Nutrition Notes

Supporting the Pediatric Allergic Response with Quercetin

Allergic rhinitis, commonly known as hay fever, is a noninfectious inflammatory condition characterized by elevated levels of immunoglobulin E (IgE), nasal congestion, and other related symptoms after exposure to an allergen. Atopic dermatitis is an inflammatory skin disease mediated by T cells. It has a higher prevalence in pediatric populations (up to 20% of children) as compared to adults. Allergic rhinitis and atopic dermatitis are risk factors for the development of allergic asthma. The onset of asthma often occurs during childhood. Asthma, allergic rhinitis, and atopic dermatitis are frequently associated together, as they comprise the atopic triad.

Allergic illnesses are often associated with immune responses that include a shift to the T helper type (Th)2 phenotype in the Th1/Th2 balance. Th2 cells can produce cytokines such as interleukin (IL)-4, Il-5, and IL-13, which can influence the inflammatory response in allergic asthma. Mast cell recruitment increases in allergic asthma, along with IgE and mucus production. Studies indicate that quercetin may help support the allergic response.

Quercetin is a molecule found abundantly in onions, apples, green tea, and other fruits and vegetables. It has been shown in studies to support antioxidative status, neuroinflammation, and the elimination of senescent cells. Quercetin is classified as a polyphenolic flavonoid and has many biochemical actions, including the activation of sirtuin 1 (SIRT1). SIRT1 is involved in the modulation of cellular senescence and reactive oxygen species.

Quercetin may also help support a healthy inflammatory response. It has been shown in studies to help regulate SIRT1 pathways involving nuclear factor-kappa B and nuclear factor erythroid 2-related factor 2 (Nrf2). Quercetin administration has also been shown to help modulate inflammatory cytokines, including IL-1β, IL-6, and tumor necrosis factor.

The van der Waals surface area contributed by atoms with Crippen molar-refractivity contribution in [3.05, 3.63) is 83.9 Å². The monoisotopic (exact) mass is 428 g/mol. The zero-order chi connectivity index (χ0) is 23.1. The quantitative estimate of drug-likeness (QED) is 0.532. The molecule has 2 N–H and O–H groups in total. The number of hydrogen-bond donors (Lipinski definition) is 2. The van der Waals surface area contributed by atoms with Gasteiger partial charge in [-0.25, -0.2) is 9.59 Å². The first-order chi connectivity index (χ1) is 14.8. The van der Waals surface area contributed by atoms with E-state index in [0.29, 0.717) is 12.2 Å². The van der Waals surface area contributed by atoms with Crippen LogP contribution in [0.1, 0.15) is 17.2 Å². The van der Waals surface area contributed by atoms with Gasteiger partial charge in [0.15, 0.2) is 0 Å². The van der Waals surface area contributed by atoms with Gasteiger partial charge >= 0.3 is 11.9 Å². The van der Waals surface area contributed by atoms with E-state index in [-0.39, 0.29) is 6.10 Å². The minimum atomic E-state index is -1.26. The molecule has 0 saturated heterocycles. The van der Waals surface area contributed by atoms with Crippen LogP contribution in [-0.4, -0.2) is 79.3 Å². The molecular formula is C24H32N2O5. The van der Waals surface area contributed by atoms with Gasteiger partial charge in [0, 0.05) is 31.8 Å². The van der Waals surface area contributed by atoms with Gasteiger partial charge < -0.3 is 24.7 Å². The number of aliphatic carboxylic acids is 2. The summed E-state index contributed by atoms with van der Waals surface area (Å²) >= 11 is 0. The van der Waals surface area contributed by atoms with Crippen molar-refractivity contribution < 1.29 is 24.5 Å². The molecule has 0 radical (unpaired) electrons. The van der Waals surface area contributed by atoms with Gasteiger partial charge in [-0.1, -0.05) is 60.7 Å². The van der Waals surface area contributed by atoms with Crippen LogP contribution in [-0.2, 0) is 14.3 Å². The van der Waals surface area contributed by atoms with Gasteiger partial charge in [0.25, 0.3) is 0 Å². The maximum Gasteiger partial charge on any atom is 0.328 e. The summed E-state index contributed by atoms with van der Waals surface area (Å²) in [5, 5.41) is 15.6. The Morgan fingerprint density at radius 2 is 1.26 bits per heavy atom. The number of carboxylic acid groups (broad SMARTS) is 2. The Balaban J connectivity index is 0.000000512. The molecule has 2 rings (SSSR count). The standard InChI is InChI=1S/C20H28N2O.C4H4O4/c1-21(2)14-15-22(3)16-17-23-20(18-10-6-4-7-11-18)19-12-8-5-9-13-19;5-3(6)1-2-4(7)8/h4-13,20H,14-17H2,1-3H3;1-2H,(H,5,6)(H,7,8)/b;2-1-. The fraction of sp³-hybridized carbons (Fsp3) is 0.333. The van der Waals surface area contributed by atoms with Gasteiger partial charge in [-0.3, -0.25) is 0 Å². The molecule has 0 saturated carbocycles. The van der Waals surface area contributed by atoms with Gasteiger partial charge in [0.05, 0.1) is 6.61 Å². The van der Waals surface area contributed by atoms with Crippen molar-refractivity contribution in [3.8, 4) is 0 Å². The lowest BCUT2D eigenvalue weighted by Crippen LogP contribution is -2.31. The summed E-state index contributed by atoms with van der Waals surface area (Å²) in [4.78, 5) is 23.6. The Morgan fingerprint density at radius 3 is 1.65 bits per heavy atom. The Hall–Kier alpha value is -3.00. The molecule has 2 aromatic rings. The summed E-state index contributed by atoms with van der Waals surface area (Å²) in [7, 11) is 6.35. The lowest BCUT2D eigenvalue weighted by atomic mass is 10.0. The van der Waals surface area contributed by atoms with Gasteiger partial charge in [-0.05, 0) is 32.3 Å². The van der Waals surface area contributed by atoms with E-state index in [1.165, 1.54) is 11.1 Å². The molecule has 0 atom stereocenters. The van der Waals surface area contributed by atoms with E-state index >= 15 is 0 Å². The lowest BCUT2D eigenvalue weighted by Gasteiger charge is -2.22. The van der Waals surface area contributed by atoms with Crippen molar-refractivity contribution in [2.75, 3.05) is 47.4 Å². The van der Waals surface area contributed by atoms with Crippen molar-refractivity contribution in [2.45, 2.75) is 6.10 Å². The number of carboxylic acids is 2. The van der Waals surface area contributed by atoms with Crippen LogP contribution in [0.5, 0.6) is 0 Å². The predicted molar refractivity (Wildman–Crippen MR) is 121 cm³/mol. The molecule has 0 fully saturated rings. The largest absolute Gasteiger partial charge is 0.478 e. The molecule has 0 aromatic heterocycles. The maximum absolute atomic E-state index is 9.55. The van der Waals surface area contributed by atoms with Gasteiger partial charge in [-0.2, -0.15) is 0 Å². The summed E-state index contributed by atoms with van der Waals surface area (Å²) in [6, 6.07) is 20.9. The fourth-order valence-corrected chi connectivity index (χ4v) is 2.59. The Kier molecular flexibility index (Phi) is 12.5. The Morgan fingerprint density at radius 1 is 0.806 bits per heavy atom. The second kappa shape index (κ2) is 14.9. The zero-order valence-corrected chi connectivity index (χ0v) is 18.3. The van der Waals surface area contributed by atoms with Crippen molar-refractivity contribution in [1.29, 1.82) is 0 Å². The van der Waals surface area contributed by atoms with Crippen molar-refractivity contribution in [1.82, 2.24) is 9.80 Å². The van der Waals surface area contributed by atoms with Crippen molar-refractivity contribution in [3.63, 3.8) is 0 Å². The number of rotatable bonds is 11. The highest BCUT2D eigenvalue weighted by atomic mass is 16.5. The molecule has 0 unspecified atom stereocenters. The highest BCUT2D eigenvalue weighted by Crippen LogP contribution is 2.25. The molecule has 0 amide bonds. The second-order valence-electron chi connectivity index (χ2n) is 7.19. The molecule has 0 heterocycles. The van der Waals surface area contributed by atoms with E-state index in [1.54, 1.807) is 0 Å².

A study involving animal models of allergic asthma indicated that quercetin administration helped support normal tracheal contractility. A laboratory study assessing the efficacy of a combination of polyphenols, including quercetin showed ciliary beat frequency improvements in human nasal mucosa. Other laboratory studies have shown that quercetin may help improve airway epithelial cells through the regulation of the signal transduction pathway protein kinase C and epidermal growth factor receptor extracellular-regulated kinase. Significant decreases in histamine levels and improvements in mucus hypersecretion and Th1/Th2 balance have also been observed in animal and laboratory studies related to quercetin.

Quercetin may also help support health in the presence of atopic dermatitis and allergic rhinitis. A laboratory study showed quercetin helped modulate nitric oxide production from nasal epithelial cells after IL-4 stimulation. Weaker expressions of cyclooxygenase-2 and vasoactive intestinal polypeptide were reported in a controlled animal study related to allergic rhinitis. In animal models related to atopic dermatitis, quercetin was observed to help suppress Th2-related cytokine expression. Quercetin helped suppress hyperkeratosis, parakeratosis, acanthosis, and mast cell activity in another atopic dermatitis animal model.

Before conclusions can be made, further studies need to be conducted in a clinical setting, particularly those with more participants and a pediatric lens. However, research indicates that quercetin may support antioxidative status and certain qualities of the allergic response.

By Colleen Ambrose, ND, MAT